The expansion of alternative modes of transportation could lead to reduced congestion and other benefits, according to Smart mobility: Reducing congestion and fostering faster; greener, and cheaper transportation options, a new report from Deloitte's Public Sector Research organization. The report also identifies the types of transportation suited to a city or suburb.
Using geospatial analytics, such as coupling location data with existing government data, the report examines the potential congestion-reduction benefits in major metropolitan areas across the United States. Congestion reduction could result from the expansion of alternative modes of commuting including: ridesharing services (carpooling), biking, car sharing, and on-demand ride services.
To understand which major metropolitan areas stand to gain the most congestion relief from these alternative mobility strategies, Deloitte analyzed commuter-behavior data at the census-tract level and formulated estimates on the potential savings that could be realized if commuters who could reasonably use alternative commuting modes did so. It found that:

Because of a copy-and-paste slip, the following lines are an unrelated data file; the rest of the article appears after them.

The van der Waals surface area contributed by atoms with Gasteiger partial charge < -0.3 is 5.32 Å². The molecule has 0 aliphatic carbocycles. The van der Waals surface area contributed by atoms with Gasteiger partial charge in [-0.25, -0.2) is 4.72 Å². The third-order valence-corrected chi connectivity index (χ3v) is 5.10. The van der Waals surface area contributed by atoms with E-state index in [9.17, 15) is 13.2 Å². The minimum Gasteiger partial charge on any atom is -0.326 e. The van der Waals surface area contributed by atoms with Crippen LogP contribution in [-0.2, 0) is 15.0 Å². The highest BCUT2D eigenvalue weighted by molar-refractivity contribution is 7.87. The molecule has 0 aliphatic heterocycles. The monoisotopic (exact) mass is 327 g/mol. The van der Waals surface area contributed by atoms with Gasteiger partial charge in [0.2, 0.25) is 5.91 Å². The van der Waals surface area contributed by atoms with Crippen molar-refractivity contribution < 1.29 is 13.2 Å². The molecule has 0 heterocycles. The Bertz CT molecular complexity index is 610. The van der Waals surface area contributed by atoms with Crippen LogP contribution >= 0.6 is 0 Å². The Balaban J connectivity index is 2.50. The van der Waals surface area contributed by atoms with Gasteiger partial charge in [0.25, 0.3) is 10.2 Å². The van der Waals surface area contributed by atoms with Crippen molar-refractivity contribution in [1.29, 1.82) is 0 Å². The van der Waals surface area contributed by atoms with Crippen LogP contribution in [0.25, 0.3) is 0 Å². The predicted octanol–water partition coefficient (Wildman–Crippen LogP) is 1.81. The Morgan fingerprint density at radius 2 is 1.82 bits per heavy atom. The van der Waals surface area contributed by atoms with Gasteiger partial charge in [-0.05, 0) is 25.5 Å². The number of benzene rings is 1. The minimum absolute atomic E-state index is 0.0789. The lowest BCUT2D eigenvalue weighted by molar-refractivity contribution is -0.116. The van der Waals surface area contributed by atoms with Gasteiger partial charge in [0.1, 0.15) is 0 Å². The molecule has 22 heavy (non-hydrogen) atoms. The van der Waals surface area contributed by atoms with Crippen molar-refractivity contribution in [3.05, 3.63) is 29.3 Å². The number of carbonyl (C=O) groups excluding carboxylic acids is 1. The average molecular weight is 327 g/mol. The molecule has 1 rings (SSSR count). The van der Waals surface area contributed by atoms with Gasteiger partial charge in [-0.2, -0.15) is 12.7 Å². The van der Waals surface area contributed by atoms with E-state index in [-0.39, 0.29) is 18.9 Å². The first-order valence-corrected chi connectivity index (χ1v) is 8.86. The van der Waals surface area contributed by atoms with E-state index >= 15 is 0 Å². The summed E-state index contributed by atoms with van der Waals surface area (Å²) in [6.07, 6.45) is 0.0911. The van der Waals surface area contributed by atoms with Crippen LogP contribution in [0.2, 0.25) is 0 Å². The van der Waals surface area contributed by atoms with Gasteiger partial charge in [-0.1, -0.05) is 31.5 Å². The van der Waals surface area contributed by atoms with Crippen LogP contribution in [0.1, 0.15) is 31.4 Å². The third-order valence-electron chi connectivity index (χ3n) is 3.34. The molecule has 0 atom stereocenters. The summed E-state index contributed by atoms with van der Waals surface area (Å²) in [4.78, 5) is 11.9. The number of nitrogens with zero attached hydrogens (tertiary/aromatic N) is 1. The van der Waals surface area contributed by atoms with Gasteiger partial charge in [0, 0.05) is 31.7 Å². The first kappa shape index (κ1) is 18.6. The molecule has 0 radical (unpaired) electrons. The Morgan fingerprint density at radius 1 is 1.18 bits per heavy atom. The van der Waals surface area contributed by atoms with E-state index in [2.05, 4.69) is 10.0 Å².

* Ridesharing has the potential to offer $30.3 billion in annual savings to individuals and cities from reduced congestion, deferred road construction, safety improvements, and lower carbon emissions. Ridesharing could also reduce annual traffic accidents by 22,915 and lower carbon emissions by 9.1 million metric tons annually.
* Bike commuting has nearly the same potential benefits as ridesharing, with $27.6 billion in annual savings between commuters and cities, and reduced annual carbon emissions of 5 million metric tons.
* Car sharing could provide up to $3 billion in annual savings to individuals and cities from reduced congestion, deferred road construction and lower carbon emissions. Car sharing could lower annual accidents by 1,391 and carbon emissions by...